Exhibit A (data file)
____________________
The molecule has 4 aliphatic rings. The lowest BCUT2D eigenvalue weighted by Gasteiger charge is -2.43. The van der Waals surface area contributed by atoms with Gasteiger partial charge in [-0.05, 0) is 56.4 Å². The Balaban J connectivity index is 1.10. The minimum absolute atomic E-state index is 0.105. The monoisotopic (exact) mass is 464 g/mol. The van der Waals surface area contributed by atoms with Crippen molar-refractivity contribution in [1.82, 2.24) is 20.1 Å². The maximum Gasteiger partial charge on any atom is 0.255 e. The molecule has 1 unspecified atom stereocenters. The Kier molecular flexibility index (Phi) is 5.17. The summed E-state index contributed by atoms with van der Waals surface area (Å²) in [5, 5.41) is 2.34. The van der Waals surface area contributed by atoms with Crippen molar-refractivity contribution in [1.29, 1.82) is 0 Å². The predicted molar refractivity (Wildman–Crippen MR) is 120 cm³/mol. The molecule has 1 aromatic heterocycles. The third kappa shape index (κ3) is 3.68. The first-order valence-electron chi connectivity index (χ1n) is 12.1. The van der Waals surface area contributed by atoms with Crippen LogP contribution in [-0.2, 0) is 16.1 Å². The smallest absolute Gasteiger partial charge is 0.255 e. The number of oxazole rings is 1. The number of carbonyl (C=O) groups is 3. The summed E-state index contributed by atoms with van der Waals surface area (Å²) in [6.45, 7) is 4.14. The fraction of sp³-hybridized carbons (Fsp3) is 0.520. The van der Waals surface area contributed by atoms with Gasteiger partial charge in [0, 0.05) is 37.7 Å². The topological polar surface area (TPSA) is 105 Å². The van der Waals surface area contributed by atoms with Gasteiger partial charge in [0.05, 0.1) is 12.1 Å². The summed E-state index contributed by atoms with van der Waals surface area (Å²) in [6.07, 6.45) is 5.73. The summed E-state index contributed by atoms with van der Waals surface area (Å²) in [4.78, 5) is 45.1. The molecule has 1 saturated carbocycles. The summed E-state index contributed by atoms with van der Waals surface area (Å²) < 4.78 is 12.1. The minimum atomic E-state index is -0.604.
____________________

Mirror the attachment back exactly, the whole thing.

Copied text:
The molecule has 4 aliphatic rings. The lowest BCUT2D eigenvalue weighted by Gasteiger charge is -2.43. The van der Waals surface area contributed by atoms with Gasteiger partial charge in [-0.05, 0) is 56.4 Å². The Balaban J connectivity index is 1.10. The minimum absolute atomic E-state index is 0.105. The monoisotopic (exact) mass is 464 g/mol. The van der Waals surface area contributed by atoms with Crippen molar-refractivity contribution in [1.82, 2.24) is 20.1 Å². The maximum Gasteiger partial charge on any atom is 0.255 e. The molecule has 1 unspecified atom stereocenters. The Kier molecular flexibility index (Phi) is 5.17. The summed E-state index contributed by atoms with van der Waals surface area (Å²) in [5, 5.41) is 2.34. The van der Waals surface area contributed by atoms with Crippen molar-refractivity contribution in [1.29, 1.82) is 0 Å². The predicted molar refractivity (Wildman–Crippen MR) is 120 cm³/mol. The molecule has 1 aromatic heterocycles. The third kappa shape index (κ3) is 3.68. The first-order valence-electron chi connectivity index (χ1n) is 12.1. The van der Waals surface area contributed by atoms with Crippen LogP contribution in [-0.2, 0) is 16.1 Å². The smallest absolute Gasteiger partial charge is 0.255 e. The number of oxazole rings is 1. The number of carbonyl (C=O) groups is 3. The summed E-state index contributed by atoms with van der Waals surface area (Å²) in [6.45, 7) is 4.14. The fraction of sp³-hybridized carbons (Fsp3) is 0.520. The van der Waals surface area contributed by atoms with Gasteiger partial charge in [0, 0.05) is 37.7 Å². The topological polar surface area (TPSA) is 105 Å². The van der Waals surface area contributed by atoms with Gasteiger partial charge in [0.05, 0.1) is 12.1 Å². The summed E-state index contributed by atoms with van der Waals surface area (Å²) in [6.07, 6.45) is 5.73. The summed E-state index contributed by atoms with van der Waals surface area (Å²) in [4.78, 5) is 45.1. The molecule has 1 saturated carbocycles. The summed E-state index contributed by atoms with van der Waals surface area (Å²) < 4.78 is 12.1. The minimum atomic E-state index is -0.604.